The chained US Consumer Price Index (chained CPI) is a measure of price levels of consumer goods and services created by the Bureau of Labor Statistics as an alternative to the US Consumer Price Index.
The rate of inflation – and, by extension, how one measures it – is significant for several reasons, including the fact that some programs, such as Social Security and Supplemental Security Income, award COLAs (cost of living adjustment) based on the inflation rate.
Some economists believe chained CPI is a better measure of inflation. Using this measure results in reductions to the federal deficit through a combination of spending cuts and increased revenues.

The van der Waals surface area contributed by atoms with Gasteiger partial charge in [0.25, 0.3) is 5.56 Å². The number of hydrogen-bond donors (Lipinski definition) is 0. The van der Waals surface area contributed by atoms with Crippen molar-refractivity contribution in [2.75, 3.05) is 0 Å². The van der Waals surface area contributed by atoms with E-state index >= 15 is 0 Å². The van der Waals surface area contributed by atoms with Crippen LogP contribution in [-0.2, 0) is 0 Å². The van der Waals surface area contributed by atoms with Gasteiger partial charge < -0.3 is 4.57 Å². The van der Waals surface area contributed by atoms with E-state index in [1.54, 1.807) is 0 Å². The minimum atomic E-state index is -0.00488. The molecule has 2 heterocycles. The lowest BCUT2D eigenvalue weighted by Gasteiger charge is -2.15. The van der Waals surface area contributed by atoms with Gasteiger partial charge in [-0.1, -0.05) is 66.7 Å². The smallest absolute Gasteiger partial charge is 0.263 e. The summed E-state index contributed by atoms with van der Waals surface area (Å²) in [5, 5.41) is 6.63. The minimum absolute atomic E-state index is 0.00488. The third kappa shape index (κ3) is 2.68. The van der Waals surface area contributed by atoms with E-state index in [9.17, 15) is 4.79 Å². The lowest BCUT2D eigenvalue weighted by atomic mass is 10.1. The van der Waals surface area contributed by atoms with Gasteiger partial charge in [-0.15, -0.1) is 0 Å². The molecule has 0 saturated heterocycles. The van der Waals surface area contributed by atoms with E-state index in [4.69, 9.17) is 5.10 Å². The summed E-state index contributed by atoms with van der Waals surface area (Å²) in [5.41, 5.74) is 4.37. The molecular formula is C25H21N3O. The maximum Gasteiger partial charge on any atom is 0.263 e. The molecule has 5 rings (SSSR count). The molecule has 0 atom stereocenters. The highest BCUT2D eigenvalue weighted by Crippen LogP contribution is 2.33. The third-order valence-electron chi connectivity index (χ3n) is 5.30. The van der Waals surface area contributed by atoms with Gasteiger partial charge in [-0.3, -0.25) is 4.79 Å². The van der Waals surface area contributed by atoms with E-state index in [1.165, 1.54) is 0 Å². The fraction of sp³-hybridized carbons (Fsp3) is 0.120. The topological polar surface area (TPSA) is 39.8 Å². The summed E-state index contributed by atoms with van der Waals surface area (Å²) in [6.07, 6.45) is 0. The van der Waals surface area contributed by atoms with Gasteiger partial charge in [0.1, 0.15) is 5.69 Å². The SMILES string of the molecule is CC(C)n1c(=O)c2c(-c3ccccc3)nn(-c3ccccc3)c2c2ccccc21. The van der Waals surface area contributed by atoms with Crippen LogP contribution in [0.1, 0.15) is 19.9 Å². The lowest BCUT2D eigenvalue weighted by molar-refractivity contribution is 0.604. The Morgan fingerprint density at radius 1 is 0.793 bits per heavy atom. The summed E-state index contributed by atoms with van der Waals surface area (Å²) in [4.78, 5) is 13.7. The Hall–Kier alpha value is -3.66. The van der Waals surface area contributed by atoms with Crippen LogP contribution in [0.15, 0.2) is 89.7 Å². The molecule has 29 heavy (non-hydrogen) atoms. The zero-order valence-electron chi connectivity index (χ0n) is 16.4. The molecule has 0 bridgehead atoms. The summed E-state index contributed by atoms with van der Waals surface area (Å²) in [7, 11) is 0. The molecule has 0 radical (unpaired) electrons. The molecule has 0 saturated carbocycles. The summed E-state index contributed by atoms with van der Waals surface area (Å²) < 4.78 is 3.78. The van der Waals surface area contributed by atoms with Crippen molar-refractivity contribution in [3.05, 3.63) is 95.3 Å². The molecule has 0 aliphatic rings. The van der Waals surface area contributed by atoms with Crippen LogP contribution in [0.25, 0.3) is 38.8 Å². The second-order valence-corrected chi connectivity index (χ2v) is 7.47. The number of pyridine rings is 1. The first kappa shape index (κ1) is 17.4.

Opponents, however, claim that the current CPI devised for programs for the elderly understates their inflation by not taking into account different buying patterns for different age groups. Further, changing inflation metrics to the Chained CPI would result in a benefit cut to programs such as Social Security.
The issue has been discussed frequently in this forum:
Ripping off needy seniors through the chained CPI, Chained CPI: what you need to know
, What's ahead for Social Security in 2013
, and Chained CPI for Social Security not more accurate for seniors
AARP has developed a calculator
to help an individual determine how their Social Security or veterans’ benefits would be impacted if Washington changes the cost-of-living-adjustment calculation to chained CPI.
How would adopting chained CPI as a measure of inflation impact you?